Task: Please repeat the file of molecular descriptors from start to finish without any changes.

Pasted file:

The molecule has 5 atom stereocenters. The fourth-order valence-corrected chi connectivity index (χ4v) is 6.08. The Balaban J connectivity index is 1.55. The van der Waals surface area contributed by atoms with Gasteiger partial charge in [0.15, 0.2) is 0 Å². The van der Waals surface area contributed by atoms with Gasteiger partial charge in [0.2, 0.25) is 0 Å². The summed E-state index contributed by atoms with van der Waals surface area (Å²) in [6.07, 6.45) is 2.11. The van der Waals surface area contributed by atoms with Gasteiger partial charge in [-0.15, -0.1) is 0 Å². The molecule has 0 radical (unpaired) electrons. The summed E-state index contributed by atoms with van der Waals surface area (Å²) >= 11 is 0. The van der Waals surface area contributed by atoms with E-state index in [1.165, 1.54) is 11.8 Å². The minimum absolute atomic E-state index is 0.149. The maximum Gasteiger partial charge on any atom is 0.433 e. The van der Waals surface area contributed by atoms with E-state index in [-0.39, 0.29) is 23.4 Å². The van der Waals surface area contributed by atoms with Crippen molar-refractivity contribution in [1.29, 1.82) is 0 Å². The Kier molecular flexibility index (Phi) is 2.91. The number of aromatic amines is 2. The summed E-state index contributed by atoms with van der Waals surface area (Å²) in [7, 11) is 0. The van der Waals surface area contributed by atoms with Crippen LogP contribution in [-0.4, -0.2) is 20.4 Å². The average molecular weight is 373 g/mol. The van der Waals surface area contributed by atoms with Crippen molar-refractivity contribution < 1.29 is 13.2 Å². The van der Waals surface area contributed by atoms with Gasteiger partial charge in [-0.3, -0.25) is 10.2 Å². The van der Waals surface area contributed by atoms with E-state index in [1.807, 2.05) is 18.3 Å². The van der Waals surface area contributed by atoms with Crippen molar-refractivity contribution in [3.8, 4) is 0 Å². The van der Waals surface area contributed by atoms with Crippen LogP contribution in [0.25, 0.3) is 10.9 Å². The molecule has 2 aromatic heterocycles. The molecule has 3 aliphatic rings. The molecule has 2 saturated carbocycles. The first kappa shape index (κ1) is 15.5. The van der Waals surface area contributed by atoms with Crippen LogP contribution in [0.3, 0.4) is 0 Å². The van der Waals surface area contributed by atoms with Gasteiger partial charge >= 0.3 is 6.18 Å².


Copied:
The molecule has 5 atom stereocenters. The fourth-order valence-corrected chi connectivity index (χ4v) is 6.08. The Balaban J connectivity index is 1.55. The van der Waals surface area contributed by atoms with Gasteiger partial charge in [0.15, 0.2) is 0 Å². The van der Waals surface area contributed by atoms with Gasteiger partial charge in [0.2, 0.25) is 0 Å². The summed E-state index contributed by atoms with van der Waals surface area (Å²) in [6.07, 6.45) is 2.11. The van der Waals surface area contributed by atoms with Gasteiger partial charge in [-0.15, -0.1) is 0 Å². The molecule has 0 radical (unpaired) electrons. The summed E-state index contributed by atoms with van der Waals surface area (Å²) >= 11 is 0. The van der Waals surface area contributed by atoms with E-state index in [1.165, 1.54) is 11.8 Å². The minimum absolute atomic E-state index is 0.149. The maximum Gasteiger partial charge on any atom is 0.433 e. The van der Waals surface area contributed by atoms with E-state index in [-0.39, 0.29) is 23.4 Å². The van der Waals surface area contributed by atoms with Crippen molar-refractivity contribution in [1.29, 1.82) is 0 Å². The Kier molecular flexibility index (Phi) is 2.91. The number of aromatic amines is 2. The summed E-state index contributed by atoms with van der Waals surface area (Å²) in [7, 11) is 0. The van der Waals surface area contributed by atoms with Crippen LogP contribution in [-0.4, -0.2) is 20.4 Å². The average molecular weight is 373 g/mol. The van der Waals surface area contributed by atoms with Crippen molar-refractivity contribution < 1.29 is 13.2 Å². The van der Waals surface area contributed by atoms with Gasteiger partial charge in [-0.3, -0.25) is 10.2 Å². The van der Waals surface area contributed by atoms with E-state index in [1.807, 2.05) is 18.3 Å². The van der Waals surface area contributed by atoms with Crippen molar-refractivity contribution in [3.8, 4) is 0 Å². The van der Waals surface area contributed by atoms with Crippen LogP contribution in [0.25, 0.3) is 10.9 Å². The molecule has 2 aromatic heterocycles. The molecule has 3 aliphatic rings. The molecule has 2 saturated carbocycles. The first kappa shape index (κ1) is 15.5. The van der Waals surface area contributed by atoms with Crippen LogP contribution in [0.3, 0.4) is 0 Å². The van der Waals surface area contributed by atoms with Gasteiger partial charge >= 0.3 is 6.18 Å².